Self-portrait medium
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The content of this painting violates our surmise of what such a title usually intends. The boy who grew up in pre-war Vilna with an intact family is not the same as the one who survived the catastrophe remembering a murdered father and ruined community. The Holocaust has shattered the notion of a unified self. Indeed, the center of the picture is dominated not by the face of the living boy, but by the replica of the dead one, taken from the most famous photograph to emerge from the disaster. It reveals a frightened child, hands raised, being led from what might have been his hiding place in the Warsaw ghetto. His is a "counter-portrait," though the two likenesses are really inseparable, since the fate of the boy who was Bak is intimately linked to the to the doom of the victim whose image is imprinted on a crude assemblage of panels and canvas. On the left are some wooden cutouts of the posture that will be reproduced, the bullet-holes in the palms changing on the portrait into the stigmata of a crucified Christ. One of the muted themes of the entire series is the question of Christian responsibility for the destruction of European Jewry. The boy has only to straighten his arms to assume a cruciform position. At his elbow joint are two pieces of wood in the form of a tilted cross, though their X-shape also suggests the mystery of iniquity and — as a Roman numeral 10 — the defilement of the ten commandments.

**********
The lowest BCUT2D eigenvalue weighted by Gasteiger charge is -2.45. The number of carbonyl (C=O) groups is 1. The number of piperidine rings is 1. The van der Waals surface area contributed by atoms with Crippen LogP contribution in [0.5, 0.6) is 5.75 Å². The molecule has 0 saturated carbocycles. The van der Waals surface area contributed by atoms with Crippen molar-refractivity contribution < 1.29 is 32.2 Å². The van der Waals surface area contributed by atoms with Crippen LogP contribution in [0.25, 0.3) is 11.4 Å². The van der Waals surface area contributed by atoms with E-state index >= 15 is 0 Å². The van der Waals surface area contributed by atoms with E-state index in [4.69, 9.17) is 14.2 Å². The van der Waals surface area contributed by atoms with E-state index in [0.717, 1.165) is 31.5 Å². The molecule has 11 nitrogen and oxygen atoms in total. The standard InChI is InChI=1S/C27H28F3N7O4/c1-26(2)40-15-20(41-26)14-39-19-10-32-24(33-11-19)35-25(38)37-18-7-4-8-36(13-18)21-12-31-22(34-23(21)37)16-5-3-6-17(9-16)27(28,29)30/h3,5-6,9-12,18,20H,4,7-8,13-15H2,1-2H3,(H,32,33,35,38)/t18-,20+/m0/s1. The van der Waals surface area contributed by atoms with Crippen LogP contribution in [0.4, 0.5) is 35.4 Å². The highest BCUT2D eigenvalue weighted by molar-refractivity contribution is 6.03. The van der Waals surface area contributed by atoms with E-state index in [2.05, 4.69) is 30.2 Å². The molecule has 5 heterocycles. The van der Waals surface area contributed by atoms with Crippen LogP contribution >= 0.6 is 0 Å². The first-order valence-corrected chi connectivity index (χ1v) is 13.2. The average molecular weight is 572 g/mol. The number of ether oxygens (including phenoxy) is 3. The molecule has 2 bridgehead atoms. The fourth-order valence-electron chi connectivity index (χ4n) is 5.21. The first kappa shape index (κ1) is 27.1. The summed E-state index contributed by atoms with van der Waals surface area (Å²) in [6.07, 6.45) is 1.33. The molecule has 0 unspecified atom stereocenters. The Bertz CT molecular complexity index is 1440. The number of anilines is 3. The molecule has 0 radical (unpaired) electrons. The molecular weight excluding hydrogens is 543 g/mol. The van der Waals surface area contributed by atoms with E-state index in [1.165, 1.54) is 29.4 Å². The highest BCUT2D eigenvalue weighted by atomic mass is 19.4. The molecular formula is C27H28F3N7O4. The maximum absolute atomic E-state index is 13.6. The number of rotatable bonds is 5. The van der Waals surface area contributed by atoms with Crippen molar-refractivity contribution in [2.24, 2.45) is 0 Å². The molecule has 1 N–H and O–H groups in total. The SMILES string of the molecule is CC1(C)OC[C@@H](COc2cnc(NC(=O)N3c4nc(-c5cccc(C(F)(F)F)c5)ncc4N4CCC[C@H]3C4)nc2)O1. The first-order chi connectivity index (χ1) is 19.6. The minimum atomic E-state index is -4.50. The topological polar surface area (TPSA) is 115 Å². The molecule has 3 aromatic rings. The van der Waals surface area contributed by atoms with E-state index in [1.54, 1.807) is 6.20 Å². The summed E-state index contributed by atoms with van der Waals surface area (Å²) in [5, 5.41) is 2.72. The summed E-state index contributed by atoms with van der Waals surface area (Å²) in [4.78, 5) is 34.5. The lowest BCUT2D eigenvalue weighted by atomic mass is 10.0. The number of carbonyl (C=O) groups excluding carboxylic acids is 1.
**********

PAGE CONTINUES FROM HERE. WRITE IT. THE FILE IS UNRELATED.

Among other challenges, these paintings invite us to read their signs as complex visual images of strands of atrocity that will be rewoven into a tapestry of art. The rhythms of creation must somehow absorb the jagged heritage of loss. Like the ghost of Hamlet's father, the figure of the dead with raised arms imposes a blessing-curse on the seated child: "Remember me!" Whatever he achieves in the future, the living boy will be haunted by the memory of all the lost childhoods, including his own. The implement in his hand, presumably the shaft of a paintbrush, is a harbinger of his vocation, though Freudian commentators might also want to see in this detail a bond between creative and sexual energy....

The boy himself gazes at us like a post-Holocaust Mona Lisa, though his somber mouth betrays no hint of a smile. Instead both eyes and lips bid us to consider the violent past that has etched itself onto his inner vision. As this bitter seed sprouts and blooms, what role will it play in the later creation of the Landscapes of Jewish Experience?

The viewer is also invited to reflect on a sturdy pair of empty shoes, all that remains of a vast population of Jews whose bodies have been turned to ash. Who will wear them now, and how will he or she carry on the tradition of Jewish memory once transmitted by their former occupants? This question is deepened by the small stones in the foreground, holding down blank sheets of paper, reminding us of how the Holocaust has disrupted familiar Jewish customs for remembering the dead. Are these empty pages part of a Torah scroll at the boy's feet, and with what text will they be re-inscribed? Belching smokestacks in the distance. as well as hints of a community in flames, summon us to a vista of crimes whose impact will be portrayed in the subsequent paintings of the series.